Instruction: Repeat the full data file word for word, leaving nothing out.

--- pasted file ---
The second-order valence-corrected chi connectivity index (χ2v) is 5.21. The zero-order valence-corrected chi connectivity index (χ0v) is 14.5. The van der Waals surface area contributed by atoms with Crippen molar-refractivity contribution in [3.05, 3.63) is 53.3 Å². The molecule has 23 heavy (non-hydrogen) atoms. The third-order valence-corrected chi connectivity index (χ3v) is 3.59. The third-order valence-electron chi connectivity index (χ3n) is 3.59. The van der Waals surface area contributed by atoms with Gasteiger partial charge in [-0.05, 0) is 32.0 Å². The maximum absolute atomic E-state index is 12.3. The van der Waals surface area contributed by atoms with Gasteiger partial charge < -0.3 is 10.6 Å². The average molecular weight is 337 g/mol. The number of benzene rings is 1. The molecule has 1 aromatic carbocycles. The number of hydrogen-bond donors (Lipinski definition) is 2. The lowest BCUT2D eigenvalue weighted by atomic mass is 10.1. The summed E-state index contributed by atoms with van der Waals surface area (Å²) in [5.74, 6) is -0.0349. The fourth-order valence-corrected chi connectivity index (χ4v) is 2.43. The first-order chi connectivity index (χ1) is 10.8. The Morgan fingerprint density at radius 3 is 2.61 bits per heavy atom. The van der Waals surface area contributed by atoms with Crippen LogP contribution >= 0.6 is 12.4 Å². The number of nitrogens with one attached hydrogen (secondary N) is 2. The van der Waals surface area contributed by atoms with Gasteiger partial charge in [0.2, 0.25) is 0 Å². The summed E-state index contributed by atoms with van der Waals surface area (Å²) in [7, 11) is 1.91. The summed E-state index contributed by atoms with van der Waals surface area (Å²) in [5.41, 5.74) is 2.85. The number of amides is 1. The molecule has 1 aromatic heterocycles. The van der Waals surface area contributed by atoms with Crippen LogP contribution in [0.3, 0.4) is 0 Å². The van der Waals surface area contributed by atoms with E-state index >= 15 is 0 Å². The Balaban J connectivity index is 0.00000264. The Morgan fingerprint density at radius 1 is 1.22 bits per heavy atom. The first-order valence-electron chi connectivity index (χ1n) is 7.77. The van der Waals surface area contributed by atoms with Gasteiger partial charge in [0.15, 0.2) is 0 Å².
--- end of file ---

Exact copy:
The second-order valence-corrected chi connectivity index (χ2v) is 5.21. The zero-order valence-corrected chi connectivity index (χ0v) is 14.5. The van der Waals surface area contributed by atoms with Crippen molar-refractivity contribution in [3.05, 3.63) is 53.3 Å². The molecule has 23 heavy (non-hydrogen) atoms. The third-order valence-corrected chi connectivity index (χ3v) is 3.59. The third-order valence-electron chi connectivity index (χ3n) is 3.59. The van der Waals surface area contributed by atoms with Gasteiger partial charge in [-0.05, 0) is 32.0 Å². The maximum absolute atomic E-state index is 12.3. The van der Waals surface area contributed by atoms with Gasteiger partial charge < -0.3 is 10.6 Å². The average molecular weight is 337 g/mol. The number of benzene rings is 1. The molecule has 1 aromatic carbocycles. The number of hydrogen-bond donors (Lipinski definition) is 2. The lowest BCUT2D eigenvalue weighted by atomic mass is 10.1. The summed E-state index contributed by atoms with van der Waals surface area (Å²) in [5.74, 6) is -0.0349. The fourth-order valence-corrected chi connectivity index (χ4v) is 2.43. The first-order chi connectivity index (χ1) is 10.8. The Morgan fingerprint density at radius 3 is 2.61 bits per heavy atom. The van der Waals surface area contributed by atoms with Crippen LogP contribution >= 0.6 is 12.4 Å². The number of nitrogens with one attached hydrogen (secondary N) is 2. The van der Waals surface area contributed by atoms with Gasteiger partial charge in [0.2, 0.25) is 0 Å². The summed E-state index contributed by atoms with van der Waals surface area (Å²) in [7, 11) is 1.91. The summed E-state index contributed by atoms with van der Waals surface area (Å²) in [5.41, 5.74) is 2.85. The number of amides is 1. The molecule has 1 aromatic heterocycles. The van der Waals surface area contributed by atoms with Crippen LogP contribution in [0.3, 0.4) is 0 Å². The van der Waals surface area contributed by atoms with E-state index >= 15 is 0 Å². The Balaban J connectivity index is 0.00000264. The Morgan fingerprint density at radius 1 is 1.22 bits per heavy atom. The first-order valence-electron chi connectivity index (χ1n) is 7.77. The van der Waals surface area contributed by atoms with Gasteiger partial charge in [0.15, 0.2) is 0 Å².